Main home exemption is only for one property.  So, if you buy a holiday home after the new rules take effect, then if this property is sold within five years, the gains will be taxable under these new rules! 

 

5.  Share Changes

Share changes can also be caught by the Brightline Test.  It is therefore important to consider any share change before the new rules come into effect.

IMPORTANT:    If you are considering a share change, please email me as it is worth double checking the effect on you.  We might be able to complete the share transfer before the new rules come into effect.  Share changes can have other consequences, so it is important to get expert advice on any share change.



Overall, I actually like the change to 5 years.  It helps to separate property investors from property speculators.  For a true property investor, who is buying properties for long term hold, the new rules should have little or no effect.


Kind regards
Ross Barnett 

 

Holiday Homes and GST Risk

6 February 2018

 

HOLIDAY HOMES AND GST RISK 

   

 

 

 

From the 1/04/11 the definition of a dwelling changed for GST purposes.  In the past a holiday home would be exempt for GST, but this change of definition most likely makes them liable for GST.  If purchased before 1/4/11, there is an amendment that excludes holiday homes, but any holiday home purchased after 1/4/11 DOES NOT have the exemption!

So, in theory, you could claim GST on the purchase of a holiday home (as long as not purchased from a GST registered vendor as then zero rating, or purchased from an associated entity as a limitation can apply), and the portion used, for the rental business.

You would then need to pay GST on rent, but could claim GST on other expenses.


Issues with claiming GST

  • Property goes up in value, so when you sell you have to pay a lot more GST than you claim.
  • Watch out for any GST registered vendors when purchasing, as compulsory zero rating (get specific advice!)
  • Often private component, which creates hassles and deemed supply rules.

So, often we recommend that a holiday home is kept out of the GST net and NO GST is claimed.


Risks         

1)  Over GST threshold of $60,000 
For example, an investor buys a multi-million dollar holiday home on Waiheke Island and it is rented for more than $60,000 for the year.  Non GST registered entity:

  • Have to GST register as over threshold, so pay GST on income.
  • Deemed supply (see point 7 below).             


2)  GST register entity later
For example, an investor has a holiday home in a Trust and it is rented out, but for under the $60,000 threshhold.  The Trust buys a commercial property, so GST registers.  The Trust will now have to pay GST on the holiday home rent and be liable for GST on the eventual sale.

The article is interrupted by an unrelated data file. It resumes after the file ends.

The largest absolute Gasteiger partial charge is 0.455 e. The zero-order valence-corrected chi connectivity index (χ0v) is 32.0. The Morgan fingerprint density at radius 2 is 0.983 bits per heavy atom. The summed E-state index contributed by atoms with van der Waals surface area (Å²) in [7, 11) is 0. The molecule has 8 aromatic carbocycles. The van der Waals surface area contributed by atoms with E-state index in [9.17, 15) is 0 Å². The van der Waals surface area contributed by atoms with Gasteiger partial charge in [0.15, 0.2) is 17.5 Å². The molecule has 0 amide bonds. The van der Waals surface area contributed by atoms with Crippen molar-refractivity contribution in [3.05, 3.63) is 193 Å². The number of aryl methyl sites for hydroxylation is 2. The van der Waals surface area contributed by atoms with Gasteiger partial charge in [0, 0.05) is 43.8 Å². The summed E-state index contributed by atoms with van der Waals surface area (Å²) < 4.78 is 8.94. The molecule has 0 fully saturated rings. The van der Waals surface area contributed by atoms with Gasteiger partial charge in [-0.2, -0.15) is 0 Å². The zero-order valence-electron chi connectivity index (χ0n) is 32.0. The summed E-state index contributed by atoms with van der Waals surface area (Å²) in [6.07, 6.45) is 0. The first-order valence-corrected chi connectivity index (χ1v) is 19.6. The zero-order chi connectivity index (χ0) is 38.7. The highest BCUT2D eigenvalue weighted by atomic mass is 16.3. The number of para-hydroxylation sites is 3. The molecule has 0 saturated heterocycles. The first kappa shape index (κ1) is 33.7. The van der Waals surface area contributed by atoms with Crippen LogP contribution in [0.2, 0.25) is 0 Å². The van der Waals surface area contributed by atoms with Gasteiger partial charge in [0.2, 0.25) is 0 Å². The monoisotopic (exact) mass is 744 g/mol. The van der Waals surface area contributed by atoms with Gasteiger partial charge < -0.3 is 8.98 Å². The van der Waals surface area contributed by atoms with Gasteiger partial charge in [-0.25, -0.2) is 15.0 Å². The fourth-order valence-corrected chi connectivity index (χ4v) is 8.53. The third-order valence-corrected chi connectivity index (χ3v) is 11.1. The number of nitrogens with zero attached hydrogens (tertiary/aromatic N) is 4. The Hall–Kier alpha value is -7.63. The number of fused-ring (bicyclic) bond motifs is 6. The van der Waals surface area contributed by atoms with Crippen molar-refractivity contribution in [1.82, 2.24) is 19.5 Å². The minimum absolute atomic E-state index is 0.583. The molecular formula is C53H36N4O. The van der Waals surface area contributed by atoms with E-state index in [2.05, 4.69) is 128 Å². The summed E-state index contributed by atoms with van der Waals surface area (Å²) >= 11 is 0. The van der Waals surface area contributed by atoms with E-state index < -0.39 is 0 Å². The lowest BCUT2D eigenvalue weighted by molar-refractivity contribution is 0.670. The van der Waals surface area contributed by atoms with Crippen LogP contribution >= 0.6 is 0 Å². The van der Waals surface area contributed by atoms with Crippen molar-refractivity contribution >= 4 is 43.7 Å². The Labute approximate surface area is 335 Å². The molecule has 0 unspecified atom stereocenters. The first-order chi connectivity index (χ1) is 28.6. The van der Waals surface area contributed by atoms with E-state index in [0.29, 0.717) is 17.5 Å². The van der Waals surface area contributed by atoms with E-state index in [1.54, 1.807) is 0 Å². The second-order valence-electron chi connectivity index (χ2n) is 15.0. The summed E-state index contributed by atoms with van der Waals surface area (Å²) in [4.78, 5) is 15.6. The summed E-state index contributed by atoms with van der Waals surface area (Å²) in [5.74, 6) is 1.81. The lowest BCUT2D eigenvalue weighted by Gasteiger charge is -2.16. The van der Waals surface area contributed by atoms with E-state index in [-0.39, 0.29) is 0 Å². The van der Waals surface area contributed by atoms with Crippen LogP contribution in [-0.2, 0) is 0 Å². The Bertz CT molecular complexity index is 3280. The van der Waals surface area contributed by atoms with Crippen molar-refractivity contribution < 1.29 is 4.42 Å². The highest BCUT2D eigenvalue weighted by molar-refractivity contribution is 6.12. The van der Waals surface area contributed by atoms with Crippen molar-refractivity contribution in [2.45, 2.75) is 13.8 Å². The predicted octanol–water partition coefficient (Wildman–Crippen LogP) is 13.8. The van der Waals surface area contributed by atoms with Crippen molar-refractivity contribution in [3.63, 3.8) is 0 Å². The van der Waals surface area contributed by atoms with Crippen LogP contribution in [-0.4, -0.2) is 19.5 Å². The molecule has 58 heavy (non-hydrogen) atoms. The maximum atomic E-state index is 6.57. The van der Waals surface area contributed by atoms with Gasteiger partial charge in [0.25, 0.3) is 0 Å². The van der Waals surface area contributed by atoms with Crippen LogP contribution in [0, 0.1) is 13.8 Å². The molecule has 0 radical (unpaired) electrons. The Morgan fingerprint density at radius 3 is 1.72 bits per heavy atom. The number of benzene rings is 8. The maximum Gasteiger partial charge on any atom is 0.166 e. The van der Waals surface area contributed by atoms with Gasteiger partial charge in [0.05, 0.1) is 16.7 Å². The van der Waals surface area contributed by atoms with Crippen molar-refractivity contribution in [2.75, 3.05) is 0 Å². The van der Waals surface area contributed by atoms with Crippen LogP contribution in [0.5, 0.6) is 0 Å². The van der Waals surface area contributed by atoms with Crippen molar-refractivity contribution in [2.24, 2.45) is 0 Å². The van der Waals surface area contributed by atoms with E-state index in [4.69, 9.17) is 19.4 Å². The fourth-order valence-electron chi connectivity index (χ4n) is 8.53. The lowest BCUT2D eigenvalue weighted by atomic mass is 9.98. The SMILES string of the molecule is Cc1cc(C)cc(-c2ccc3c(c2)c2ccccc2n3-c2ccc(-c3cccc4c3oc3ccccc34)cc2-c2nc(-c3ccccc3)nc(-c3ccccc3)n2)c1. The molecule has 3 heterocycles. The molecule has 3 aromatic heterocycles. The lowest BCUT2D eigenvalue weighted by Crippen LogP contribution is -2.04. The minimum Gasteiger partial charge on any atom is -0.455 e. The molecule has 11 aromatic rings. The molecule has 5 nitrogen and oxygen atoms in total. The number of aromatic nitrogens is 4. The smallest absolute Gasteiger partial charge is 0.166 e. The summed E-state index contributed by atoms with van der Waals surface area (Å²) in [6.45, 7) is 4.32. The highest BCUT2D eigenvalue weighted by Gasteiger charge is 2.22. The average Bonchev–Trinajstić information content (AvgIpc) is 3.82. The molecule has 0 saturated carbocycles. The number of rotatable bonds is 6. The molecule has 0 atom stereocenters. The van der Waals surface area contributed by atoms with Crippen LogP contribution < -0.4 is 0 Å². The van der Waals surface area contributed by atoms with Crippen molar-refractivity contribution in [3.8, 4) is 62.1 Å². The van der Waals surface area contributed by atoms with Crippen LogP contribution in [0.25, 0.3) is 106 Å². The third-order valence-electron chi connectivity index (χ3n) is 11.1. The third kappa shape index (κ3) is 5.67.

3)  A Trust is GST registered with commercial property and holiday home

  • If holiday home is not rented and just used privately, then no issue.
  • But if there is a change of circumstances and the holiday home is rented, then falls into GST net.  So might just rent for 2 weeks over Xmas to get the high rent!

  General rule is not to put holiday homes in a GST registered entity.
 

4)  Leftfield result
Entity owns a commercial property, is GST registered and also owns long term residential rental properties.  In theory, there should be no issues as the residential rental properties are exempt for GST.  But:

  • rental property at Papamoa, was long term residential rental, but becomes vacant , so is rented out as a holiday home over summer.  Now falls into GST net.
  • rental property in Christchurch is rented out as long term residential rental property.  But tenant is using it as an office, so no longer fits dwelling definition, so would fall into GST net.


  5)  Farms - Watch what the dwellings are used for.

  • used as family home, will be exempt.
  • rented as long term home to farm worker, will be exempt.
  • used as short term accommodation and rented to shearers, then not exempt.

 
6)  Commercial and Residential

  • If buying from a developer, then not used as dwelling, so whole land and building is zero rated.
  • Bad from purchaser's perspective as effectively paying more!

 
7)  Deemed supply

  • Have to pay GST on deemed value of private use and could push you over $60,000 threshold.      For example, have a holiday home and received $30,000 of rent.  Holiday Home is also used for private use, and market value would be $40,000.  The rent combined with the private use market value is over $60,000, so have to GST register and fall into GST net.
  • Have to pay GST on rent and on deemed private use.
  • Would also have to pay GST on sale!


Clause 13.3